Most light commercial manufacturers run authorised converter schemes, and they invariably include a tipper whose body is usually constructed in the UK. The bodybuilder’s warranty will mirror the chassis manufacturer’s. The package will be built to a standard specification, with type approval rules limiting the extent of variations. However, the tipper will usually be available off the peg: an important consideration if the customer needs vehicles quickly.
Using high-strength steel rather than aluminium is another option to reduce the body’s weight. It is a route that VFS, among others, is pursuing and is achieving a 100kg weight saving on a 3.5-tonner by doing so (pictured above). As with aluminium, high-strength steel imposes a price penalty when compared with mild steel; but their relative strengths mean that less of the former can be used than the latter.
Any firm wanting to carry significantly more than 1.0- to 1.2-tonnes in a tipper will need to step above the 3.5-tonne O licence threshold, says Terry from Tipmaster.
“We’re seeing a lot of interest in 5.0- and 6.0-tonners, because of the extra capacity they can offer, and in the IVECO Daily 7.2-tonner,” he adds.
“Operate a Fuso Canter 7.5-tonner with an all-alloy tipper body, and you can achieve a payload approaching 4.0 tonnes, even with a tail-lift.”
The drawback, of course, is that the operator will have to obtain an O licence, and recruit a driver with the appropriate driving licence entitlement plus a driver Certificate of Professional Competence.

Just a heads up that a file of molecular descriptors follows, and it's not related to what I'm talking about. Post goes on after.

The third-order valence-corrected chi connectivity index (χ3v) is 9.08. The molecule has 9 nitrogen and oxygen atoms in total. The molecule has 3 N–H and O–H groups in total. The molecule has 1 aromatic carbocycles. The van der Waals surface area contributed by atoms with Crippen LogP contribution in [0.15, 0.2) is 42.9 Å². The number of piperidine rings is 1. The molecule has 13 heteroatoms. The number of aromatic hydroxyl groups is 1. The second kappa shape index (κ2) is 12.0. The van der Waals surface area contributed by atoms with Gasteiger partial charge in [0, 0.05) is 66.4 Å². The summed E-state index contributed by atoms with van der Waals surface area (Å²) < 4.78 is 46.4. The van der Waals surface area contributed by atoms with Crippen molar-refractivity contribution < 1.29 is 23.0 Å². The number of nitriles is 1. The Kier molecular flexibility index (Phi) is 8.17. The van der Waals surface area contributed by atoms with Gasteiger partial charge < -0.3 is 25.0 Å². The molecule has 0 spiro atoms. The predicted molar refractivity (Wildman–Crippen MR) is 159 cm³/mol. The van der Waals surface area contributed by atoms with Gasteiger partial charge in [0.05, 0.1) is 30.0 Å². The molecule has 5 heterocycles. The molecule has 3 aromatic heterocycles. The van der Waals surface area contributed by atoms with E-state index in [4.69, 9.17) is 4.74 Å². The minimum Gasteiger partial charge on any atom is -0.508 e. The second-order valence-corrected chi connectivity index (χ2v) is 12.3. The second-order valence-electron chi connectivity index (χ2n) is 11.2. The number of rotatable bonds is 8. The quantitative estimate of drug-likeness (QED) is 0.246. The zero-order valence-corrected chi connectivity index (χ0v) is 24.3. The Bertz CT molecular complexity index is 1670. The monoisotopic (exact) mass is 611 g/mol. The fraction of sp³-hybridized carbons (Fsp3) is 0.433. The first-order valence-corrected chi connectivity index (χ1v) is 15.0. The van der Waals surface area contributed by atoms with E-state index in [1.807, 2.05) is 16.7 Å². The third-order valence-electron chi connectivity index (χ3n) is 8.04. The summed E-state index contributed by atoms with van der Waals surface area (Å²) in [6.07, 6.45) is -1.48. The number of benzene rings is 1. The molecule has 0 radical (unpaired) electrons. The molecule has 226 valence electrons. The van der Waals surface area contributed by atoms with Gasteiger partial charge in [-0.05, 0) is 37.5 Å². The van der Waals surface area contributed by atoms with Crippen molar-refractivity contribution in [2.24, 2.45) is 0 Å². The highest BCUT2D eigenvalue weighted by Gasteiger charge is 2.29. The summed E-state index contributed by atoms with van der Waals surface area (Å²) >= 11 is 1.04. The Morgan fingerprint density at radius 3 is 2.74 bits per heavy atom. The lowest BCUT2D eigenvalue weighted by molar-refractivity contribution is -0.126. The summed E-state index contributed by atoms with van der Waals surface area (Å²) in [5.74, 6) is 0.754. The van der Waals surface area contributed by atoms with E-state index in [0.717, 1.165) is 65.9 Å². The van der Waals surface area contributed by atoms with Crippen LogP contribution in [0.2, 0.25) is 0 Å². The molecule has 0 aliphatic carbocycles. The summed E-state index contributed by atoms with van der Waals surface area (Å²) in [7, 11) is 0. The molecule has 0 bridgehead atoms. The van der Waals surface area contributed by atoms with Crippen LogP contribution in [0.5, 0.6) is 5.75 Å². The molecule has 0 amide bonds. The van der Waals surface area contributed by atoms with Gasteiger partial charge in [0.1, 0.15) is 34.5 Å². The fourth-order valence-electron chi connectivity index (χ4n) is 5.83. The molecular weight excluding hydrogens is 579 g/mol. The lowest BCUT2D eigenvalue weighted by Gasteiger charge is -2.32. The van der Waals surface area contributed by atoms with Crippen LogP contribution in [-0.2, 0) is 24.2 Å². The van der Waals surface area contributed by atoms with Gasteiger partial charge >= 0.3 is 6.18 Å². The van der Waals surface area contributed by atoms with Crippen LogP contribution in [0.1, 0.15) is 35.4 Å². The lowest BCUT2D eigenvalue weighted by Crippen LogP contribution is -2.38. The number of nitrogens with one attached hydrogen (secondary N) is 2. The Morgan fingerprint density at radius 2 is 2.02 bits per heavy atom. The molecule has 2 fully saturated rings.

At the other end of the scale, there are places where even a 3.5-tonner may struggle to reach. Aware that this is the case, last year saw bodybuilder Ingimex unveil the Tip-Up. Based on a 3.2-tonne Volkswagen Transporter T32 chassis, it can shift 1,000kg (shown top left). Its lighter sibling the T30 3.0-tonner still hauls 800kg. Both variants come with a steel floor and alloy sides.
Ingimex has not long invested £1.8m in its Telford, Shropshire factory. And VFS has set up a new 15,000m2 conversion centre in Wakefield, West Yorkshire. Both companies are doing so with the knowledge that, whatever happens, householders will still want drives laid and extensions built, and that whoever handles the work will arrive in a 3.5-tonne tipper.
Virtually all light tippers sold in the UK are end-tippers. Three-way tippers are available, but have never been popular despite their obvious advantages. “They are 50kg to 60kg heavier than standard tippers and cost 15% to 20% more,” says Matthew Terry at Tipmaster.
Prior to performing any work on a chassis cab chassis that requires the tipper body to be raised, technicians must deploy the sturdy body props that were fitted with the tipper. If an unsupported body suddenly comes down on a technician the consequences will be at best a serious injury; at worst, a fatality.